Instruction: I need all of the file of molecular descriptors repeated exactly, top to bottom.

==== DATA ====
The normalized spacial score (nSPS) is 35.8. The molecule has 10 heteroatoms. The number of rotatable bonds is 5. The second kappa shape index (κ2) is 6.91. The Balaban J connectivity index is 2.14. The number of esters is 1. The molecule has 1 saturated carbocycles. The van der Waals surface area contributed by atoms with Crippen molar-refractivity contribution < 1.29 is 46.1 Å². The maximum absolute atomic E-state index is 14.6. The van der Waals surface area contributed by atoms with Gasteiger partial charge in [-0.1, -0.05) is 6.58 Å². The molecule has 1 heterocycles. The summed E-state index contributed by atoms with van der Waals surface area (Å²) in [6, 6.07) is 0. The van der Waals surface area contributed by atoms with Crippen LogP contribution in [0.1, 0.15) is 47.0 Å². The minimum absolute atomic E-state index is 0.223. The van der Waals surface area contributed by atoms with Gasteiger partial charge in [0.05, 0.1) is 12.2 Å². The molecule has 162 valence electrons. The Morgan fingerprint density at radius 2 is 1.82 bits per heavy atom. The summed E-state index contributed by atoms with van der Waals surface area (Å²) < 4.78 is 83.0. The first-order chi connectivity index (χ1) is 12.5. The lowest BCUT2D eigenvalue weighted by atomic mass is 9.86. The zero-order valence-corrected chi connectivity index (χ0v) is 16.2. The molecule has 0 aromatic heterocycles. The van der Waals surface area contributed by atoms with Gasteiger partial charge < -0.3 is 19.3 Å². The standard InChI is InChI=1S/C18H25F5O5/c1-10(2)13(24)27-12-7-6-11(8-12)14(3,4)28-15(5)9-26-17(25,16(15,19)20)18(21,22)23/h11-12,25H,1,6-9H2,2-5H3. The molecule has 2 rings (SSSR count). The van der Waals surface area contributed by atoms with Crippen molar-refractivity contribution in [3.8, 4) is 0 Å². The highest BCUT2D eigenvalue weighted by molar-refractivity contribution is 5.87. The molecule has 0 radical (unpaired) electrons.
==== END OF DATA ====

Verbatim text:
The normalized spacial score (nSPS) is 35.8. The molecule has 10 heteroatoms. The number of rotatable bonds is 5. The second kappa shape index (κ2) is 6.91. The Balaban J connectivity index is 2.14. The number of esters is 1. The molecule has 1 saturated carbocycles. The van der Waals surface area contributed by atoms with Crippen molar-refractivity contribution < 1.29 is 46.1 Å². The maximum absolute atomic E-state index is 14.6. The van der Waals surface area contributed by atoms with Gasteiger partial charge in [-0.1, -0.05) is 6.58 Å². The molecule has 1 heterocycles. The summed E-state index contributed by atoms with van der Waals surface area (Å²) in [6, 6.07) is 0. The van der Waals surface area contributed by atoms with Crippen LogP contribution in [0.1, 0.15) is 47.0 Å². The minimum absolute atomic E-state index is 0.223. The van der Waals surface area contributed by atoms with Gasteiger partial charge in [0.05, 0.1) is 12.2 Å². The molecule has 162 valence electrons. The Morgan fingerprint density at radius 2 is 1.82 bits per heavy atom. The summed E-state index contributed by atoms with van der Waals surface area (Å²) < 4.78 is 83.0. The first-order chi connectivity index (χ1) is 12.5. The lowest BCUT2D eigenvalue weighted by atomic mass is 9.86. The zero-order valence-corrected chi connectivity index (χ0v) is 16.2. The molecule has 0 aromatic heterocycles. The van der Waals surface area contributed by atoms with Gasteiger partial charge < -0.3 is 19.3 Å². The standard InChI is InChI=1S/C18H25F5O5/c1-10(2)13(24)27-12-7-6-11(8-12)14(3,4)28-15(5)9-26-17(25,16(15,19)20)18(21,22)23/h11-12,25H,1,6-9H2,2-5H3. The molecule has 2 rings (SSSR count). The van der Waals surface area contributed by atoms with Crippen molar-refractivity contribution in [3.8, 4) is 0 Å². The highest BCUT2D eigenvalue weighted by molar-refractivity contribution is 5.87. The molecule has 0 radical (unpaired) electrons.